Before its planned flotation on the Hong Kong and New York stock markets, PetroChina based the compensation of its top managers on performance, making it one of the first Chinese companies to adopt such a Western-styled incentive system. In spite of this, the PetroChina initial public offering (IPO) was disappointing.
CNPC had planned to raise $7 billion in what would have been China's largest IPO to date. However, the company only took in HK$22.5 billion ($2.9 billion) from the offering, even after the Chinese government pressured its mainland enterprises listed in Hong Kong to buy shares in the issue. One big subscriber was the British oil giant BP Amoco PLC, which agreed to invest up to $1 billion for a 20 percent holding. Several U.S. pension funds boycotted the issue due to alleged human rights abuses and terrorist connections in Sudan, where CNPC was participating in a joint venture (PetroChina itself had no overseas assets), as well as environmental damage in Tibet. PetroChina shares fell markedly after listing on the New York and Hong Kong exchanges in early April 2000.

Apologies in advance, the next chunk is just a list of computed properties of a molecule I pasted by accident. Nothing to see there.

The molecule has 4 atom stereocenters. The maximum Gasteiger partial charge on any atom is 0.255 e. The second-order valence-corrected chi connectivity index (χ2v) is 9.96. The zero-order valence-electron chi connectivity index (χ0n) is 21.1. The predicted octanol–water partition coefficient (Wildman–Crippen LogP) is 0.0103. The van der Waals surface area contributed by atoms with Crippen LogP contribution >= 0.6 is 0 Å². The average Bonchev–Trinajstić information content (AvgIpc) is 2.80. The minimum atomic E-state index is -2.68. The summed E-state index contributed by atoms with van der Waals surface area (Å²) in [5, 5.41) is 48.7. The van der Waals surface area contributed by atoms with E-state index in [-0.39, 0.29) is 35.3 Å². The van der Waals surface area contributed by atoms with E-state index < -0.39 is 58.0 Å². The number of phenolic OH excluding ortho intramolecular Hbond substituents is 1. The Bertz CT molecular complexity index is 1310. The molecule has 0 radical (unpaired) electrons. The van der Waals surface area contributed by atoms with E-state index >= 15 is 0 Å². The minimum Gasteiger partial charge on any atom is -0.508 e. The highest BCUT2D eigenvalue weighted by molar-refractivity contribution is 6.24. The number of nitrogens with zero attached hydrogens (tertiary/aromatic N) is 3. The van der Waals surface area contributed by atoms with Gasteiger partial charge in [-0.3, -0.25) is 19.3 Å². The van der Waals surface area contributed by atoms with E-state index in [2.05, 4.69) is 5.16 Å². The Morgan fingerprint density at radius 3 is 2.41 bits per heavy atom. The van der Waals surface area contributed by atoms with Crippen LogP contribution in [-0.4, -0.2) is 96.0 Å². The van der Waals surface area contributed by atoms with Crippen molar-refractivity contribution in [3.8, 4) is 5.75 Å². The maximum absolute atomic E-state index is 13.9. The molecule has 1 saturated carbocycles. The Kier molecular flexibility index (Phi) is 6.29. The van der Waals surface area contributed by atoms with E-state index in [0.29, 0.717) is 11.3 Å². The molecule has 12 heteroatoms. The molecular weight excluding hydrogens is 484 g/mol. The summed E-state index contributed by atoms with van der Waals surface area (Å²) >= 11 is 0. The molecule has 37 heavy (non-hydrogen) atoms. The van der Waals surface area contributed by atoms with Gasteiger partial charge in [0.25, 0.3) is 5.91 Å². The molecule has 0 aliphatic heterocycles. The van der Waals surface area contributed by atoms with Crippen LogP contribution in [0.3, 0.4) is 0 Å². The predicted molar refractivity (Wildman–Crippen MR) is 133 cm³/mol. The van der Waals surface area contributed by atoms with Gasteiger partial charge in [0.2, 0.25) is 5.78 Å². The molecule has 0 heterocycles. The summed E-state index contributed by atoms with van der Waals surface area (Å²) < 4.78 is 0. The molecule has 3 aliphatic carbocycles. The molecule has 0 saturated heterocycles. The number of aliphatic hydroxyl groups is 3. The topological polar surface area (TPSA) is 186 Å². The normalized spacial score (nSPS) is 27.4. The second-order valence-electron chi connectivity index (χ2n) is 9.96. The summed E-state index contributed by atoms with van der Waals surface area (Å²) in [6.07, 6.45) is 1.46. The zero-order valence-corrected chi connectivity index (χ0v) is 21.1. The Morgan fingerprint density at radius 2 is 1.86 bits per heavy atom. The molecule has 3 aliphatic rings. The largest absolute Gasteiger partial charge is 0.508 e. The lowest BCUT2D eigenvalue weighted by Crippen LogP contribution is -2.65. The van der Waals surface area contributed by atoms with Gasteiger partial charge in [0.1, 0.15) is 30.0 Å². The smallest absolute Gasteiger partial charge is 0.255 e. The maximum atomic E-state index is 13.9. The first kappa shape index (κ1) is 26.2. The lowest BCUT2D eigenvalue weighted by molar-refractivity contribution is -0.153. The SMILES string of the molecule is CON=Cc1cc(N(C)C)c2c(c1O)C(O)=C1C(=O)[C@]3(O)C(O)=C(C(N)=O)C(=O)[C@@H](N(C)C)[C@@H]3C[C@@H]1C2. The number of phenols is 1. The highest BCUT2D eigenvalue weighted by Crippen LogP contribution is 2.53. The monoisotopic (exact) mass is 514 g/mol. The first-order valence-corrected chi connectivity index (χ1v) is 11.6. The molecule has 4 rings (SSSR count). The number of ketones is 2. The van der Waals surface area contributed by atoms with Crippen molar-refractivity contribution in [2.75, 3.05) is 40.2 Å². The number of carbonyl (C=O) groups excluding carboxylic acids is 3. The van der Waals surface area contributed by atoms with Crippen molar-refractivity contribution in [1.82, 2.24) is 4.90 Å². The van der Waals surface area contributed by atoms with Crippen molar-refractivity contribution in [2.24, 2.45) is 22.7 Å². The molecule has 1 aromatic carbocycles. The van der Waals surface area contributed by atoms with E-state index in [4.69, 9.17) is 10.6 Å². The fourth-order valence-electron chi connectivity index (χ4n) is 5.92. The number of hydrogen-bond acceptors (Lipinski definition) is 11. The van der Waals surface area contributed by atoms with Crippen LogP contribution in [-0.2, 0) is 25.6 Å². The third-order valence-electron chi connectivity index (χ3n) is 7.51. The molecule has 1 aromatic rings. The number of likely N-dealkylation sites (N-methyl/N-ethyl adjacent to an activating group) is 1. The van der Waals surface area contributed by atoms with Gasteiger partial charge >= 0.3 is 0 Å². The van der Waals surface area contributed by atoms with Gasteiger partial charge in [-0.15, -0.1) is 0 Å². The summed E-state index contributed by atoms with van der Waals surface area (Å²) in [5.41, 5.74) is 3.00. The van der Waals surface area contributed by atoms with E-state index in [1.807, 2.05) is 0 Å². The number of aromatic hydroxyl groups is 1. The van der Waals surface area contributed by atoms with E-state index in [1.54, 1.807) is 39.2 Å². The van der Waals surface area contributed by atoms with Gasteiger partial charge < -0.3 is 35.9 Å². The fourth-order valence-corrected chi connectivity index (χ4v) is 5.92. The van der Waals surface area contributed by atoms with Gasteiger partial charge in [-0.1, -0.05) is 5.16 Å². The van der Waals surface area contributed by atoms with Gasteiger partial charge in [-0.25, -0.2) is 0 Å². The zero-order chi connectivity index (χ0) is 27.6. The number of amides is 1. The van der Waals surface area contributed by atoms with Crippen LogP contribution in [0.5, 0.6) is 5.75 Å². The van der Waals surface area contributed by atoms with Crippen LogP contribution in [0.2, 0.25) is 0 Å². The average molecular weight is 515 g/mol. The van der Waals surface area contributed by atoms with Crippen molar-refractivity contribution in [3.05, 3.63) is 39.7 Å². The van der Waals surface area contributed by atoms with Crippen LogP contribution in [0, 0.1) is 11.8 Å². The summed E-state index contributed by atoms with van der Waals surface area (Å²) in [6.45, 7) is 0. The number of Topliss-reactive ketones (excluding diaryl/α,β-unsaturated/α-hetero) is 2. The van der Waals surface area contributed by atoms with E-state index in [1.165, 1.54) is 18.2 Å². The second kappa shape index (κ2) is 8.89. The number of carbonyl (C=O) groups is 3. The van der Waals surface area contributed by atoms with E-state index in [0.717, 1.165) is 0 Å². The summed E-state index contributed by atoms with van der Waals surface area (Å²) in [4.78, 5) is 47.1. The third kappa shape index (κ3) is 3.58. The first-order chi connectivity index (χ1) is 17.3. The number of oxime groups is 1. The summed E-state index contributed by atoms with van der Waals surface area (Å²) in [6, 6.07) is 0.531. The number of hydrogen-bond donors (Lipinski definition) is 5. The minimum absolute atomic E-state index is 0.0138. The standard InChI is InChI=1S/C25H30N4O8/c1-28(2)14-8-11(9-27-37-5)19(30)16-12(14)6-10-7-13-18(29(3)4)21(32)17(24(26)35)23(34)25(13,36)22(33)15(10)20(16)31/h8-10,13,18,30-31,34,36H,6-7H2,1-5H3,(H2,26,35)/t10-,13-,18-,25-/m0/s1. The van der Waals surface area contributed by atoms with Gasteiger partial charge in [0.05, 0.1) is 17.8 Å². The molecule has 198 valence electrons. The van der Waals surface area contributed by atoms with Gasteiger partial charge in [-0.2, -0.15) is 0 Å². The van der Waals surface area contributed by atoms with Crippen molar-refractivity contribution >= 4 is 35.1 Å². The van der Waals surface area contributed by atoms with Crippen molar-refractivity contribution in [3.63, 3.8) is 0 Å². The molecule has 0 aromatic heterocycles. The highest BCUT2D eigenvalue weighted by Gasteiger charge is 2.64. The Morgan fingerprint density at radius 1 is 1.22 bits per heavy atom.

Principal Subsidiaries: Aktyubin Oil Company (Kazakhstan; 60.3%); China National Petroleum (PetroChina) Co., Ltd. (90%); China National United Oil Corporation (50%); China (Hong Kong) Oil Co., Ltd.; China Petroleum International Engineering Company; PetroChina Company Limited (90%).
Principal Competitors: China National Chemicals Import and Export Corporation (Sinochem); China National Offshore Oil Corporation (CNOOC); China National Star Petroleum Corporation (CNSPC); China Petrochemical Corporation (Sinopec); Petroliam Nasional Berhad.